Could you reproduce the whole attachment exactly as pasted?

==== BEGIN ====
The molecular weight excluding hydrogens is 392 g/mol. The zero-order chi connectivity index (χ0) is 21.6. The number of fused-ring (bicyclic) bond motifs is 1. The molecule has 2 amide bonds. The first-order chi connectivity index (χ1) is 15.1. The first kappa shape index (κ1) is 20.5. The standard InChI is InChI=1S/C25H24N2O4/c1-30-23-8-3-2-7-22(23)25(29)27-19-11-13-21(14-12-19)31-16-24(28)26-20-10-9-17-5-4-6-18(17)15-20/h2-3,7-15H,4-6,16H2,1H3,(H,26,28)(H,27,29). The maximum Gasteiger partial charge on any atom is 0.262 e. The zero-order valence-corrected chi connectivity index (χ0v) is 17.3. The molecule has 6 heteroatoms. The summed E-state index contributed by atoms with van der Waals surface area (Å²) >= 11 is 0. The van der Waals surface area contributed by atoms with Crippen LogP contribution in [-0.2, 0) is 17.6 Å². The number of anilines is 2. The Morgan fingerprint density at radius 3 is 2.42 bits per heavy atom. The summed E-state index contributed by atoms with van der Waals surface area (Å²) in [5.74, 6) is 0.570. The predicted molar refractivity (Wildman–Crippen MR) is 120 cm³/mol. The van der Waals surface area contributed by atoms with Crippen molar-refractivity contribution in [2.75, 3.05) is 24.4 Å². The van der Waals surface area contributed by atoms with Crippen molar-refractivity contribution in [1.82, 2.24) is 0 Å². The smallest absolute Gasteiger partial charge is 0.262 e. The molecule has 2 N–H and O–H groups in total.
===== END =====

The molecular weight excluding hydrogens is 392 g/mol. The zero-order chi connectivity index (χ0) is 21.6. The number of fused-ring (bicyclic) bond motifs is 1. The molecule has 2 amide bonds. The first-order chi connectivity index (χ1) is 15.1. The first kappa shape index (κ1) is 20.5. The standard InChI is InChI=1S/C25H24N2O4/c1-30-23-8-3-2-7-22(23)25(29)27-19-11-13-21(14-12-19)31-16-24(28)26-20-10-9-17-5-4-6-18(17)15-20/h2-3,7-15H,4-6,16H2,1H3,(H,26,28)(H,27,29). The maximum Gasteiger partial charge on any atom is 0.262 e. The zero-order valence-corrected chi connectivity index (χ0v) is 17.3. The molecule has 6 heteroatoms. The summed E-state index contributed by atoms with van der Waals surface area (Å²) >= 11 is 0. The van der Waals surface area contributed by atoms with Crippen LogP contribution in [-0.2, 0) is 17.6 Å². The number of anilines is 2. The Morgan fingerprint density at radius 3 is 2.42 bits per heavy atom. The summed E-state index contributed by atoms with van der Waals surface area (Å²) in [5.74, 6) is 0.570. The predicted molar refractivity (Wildman–Crippen MR) is 120 cm³/mol. The van der Waals surface area contributed by atoms with Crippen molar-refractivity contribution in [2.75, 3.05) is 24.4 Å². The van der Waals surface area contributed by atoms with Crippen molar-refractivity contribution in [1.82, 2.24) is 0 Å². The smallest absolute Gasteiger partial charge is 0.262 e. The molecule has 2 N–H and O–H groups in total.